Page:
to pick a church leader from a country outside Europe.

"In Africa or Latin America, there is a

freshness, an enthusiasm about living the faith," Marto told reporters.

"Perhaps we

need a pope who can look beyond Europe and bring to the entire

church a certain vitality that is seen on other continents."

Cardinal Antonio Tagle, the archbishop of Manila, has impressed many Vatican watchers, but at 56 and having only been named

a cardinal last year, he is considered too young.

Cardinal Peter Kodwo Appiah Turkson of Ghana is one of the highest-ranking African cardinals at the Vatican, currently heading

the Vatican's office for justice and peace, but he's something of a wild card.

There are several "papabiles" in Latin America, though the most well-known — Cardinal Oscar Andres Rodriguez Maradiaga of

Honduras — is considered far too liberal to be elected by such a conservative College of Cardinals.

Whoever it is, he will face a church in

turmoil: The sex abuse scandal has driven away thousands of people,

particularly in

Europe, from the church. Rival churches, particularly evangelical

Pentecostal groups in the developing world, pose new competition.

And as the pope himself has long lamented, many people in an

increasingly secular world simply believe they don't need God.

The timing of Benedict's announcement was

significant: Lent begins this week on Ash Wednesday, the most solemn

period on the

church's calendar that culminates with Holy Week and Easter on

March 31. It is also the period in which the world witnessed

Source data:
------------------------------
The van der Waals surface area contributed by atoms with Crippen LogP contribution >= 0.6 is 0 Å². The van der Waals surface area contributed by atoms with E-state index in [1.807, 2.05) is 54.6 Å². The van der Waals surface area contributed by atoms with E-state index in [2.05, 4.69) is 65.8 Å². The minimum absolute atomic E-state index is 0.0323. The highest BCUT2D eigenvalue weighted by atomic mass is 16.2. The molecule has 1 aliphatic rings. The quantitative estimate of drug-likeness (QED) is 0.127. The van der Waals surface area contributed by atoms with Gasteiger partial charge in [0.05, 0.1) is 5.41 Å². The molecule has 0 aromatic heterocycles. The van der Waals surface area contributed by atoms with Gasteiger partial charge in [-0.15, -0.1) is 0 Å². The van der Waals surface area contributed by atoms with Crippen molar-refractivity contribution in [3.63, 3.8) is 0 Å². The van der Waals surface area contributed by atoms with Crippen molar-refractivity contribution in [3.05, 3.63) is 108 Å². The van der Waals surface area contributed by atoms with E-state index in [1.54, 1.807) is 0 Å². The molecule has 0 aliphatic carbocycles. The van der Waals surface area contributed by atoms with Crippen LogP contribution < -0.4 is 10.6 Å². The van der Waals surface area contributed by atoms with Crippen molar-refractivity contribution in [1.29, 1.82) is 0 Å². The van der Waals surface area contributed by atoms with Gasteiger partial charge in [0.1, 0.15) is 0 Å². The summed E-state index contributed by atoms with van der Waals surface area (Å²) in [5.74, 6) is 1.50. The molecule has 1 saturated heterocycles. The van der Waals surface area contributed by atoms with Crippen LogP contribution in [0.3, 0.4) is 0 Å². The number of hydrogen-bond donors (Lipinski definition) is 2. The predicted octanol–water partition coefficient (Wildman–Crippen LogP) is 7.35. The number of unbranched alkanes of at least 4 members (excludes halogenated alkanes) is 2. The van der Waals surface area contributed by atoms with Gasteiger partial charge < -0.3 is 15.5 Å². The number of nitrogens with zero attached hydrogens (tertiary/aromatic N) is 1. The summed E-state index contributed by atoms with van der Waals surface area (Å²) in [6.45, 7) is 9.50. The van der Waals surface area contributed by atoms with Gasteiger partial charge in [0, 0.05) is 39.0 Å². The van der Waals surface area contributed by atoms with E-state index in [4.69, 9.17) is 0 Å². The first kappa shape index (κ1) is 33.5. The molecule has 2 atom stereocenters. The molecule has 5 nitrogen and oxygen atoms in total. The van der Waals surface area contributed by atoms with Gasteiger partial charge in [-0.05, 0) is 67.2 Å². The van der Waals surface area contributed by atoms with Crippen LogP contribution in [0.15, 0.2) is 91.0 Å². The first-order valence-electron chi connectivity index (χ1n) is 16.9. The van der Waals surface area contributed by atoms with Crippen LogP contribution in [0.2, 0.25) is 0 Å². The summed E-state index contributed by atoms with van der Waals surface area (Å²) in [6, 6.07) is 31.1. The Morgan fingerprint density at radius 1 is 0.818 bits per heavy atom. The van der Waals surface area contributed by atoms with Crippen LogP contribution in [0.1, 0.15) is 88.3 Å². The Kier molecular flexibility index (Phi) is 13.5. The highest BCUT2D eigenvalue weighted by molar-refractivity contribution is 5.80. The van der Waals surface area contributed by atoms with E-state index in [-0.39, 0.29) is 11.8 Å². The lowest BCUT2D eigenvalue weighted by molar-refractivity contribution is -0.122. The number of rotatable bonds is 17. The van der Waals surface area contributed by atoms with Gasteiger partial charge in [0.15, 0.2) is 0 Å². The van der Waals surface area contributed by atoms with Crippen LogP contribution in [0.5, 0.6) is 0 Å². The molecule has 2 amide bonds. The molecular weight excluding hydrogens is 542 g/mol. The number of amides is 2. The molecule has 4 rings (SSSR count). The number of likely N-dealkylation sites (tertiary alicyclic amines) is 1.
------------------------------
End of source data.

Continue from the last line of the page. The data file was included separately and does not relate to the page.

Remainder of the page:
the final days of John Paul's papacy in 2005.

The timing means that there will be a

spotlight cast on Cardinal Gianfranco Ravasi, the Italian head of the

Vatican's culture

office who has long been on the list of "papabile." Benedict

selected him to preside over the Vatican's spiritual exercises

during Lent.

And by Easter Sunday, the Catholic Church will almost certainly have a new leader, Lombardi said — a potent symbol of rebirth

in the church on a day that celebrates the resurrection of Christ.


Follow Nicole Winfield at www.twitter.com/nwinfield


Daniela Petroff contributed from Vatican City, Thomas Adamson from Paris and Philipp-Moritz Jenne in Vienna.

Electing a pope: conclave, oath, chimney smoke

Pope Benedict XVI's resignation sets in

motion a complex sequence of events to elect the next leader of the

Roman Catholic

Church. The laws governing the selection after a pope's

resignation are the same as those in force after a papal death, aside

from skipping a period of mourning.

Here is the procedure:

The Vatican summons a conclave of cardinals that must begin 15-20 days after Benedict's Feb. 28 resignation.

Cardinals eligible to vote — those under age 80 — are sequestered within Vatican City and take an oath of secrecy.

There are currently 118 cardinals under age

80 and eligible to vote, 67 of whom were appointed by Benedict.

However, four

of them will turn 80 before the end of March. Depending on the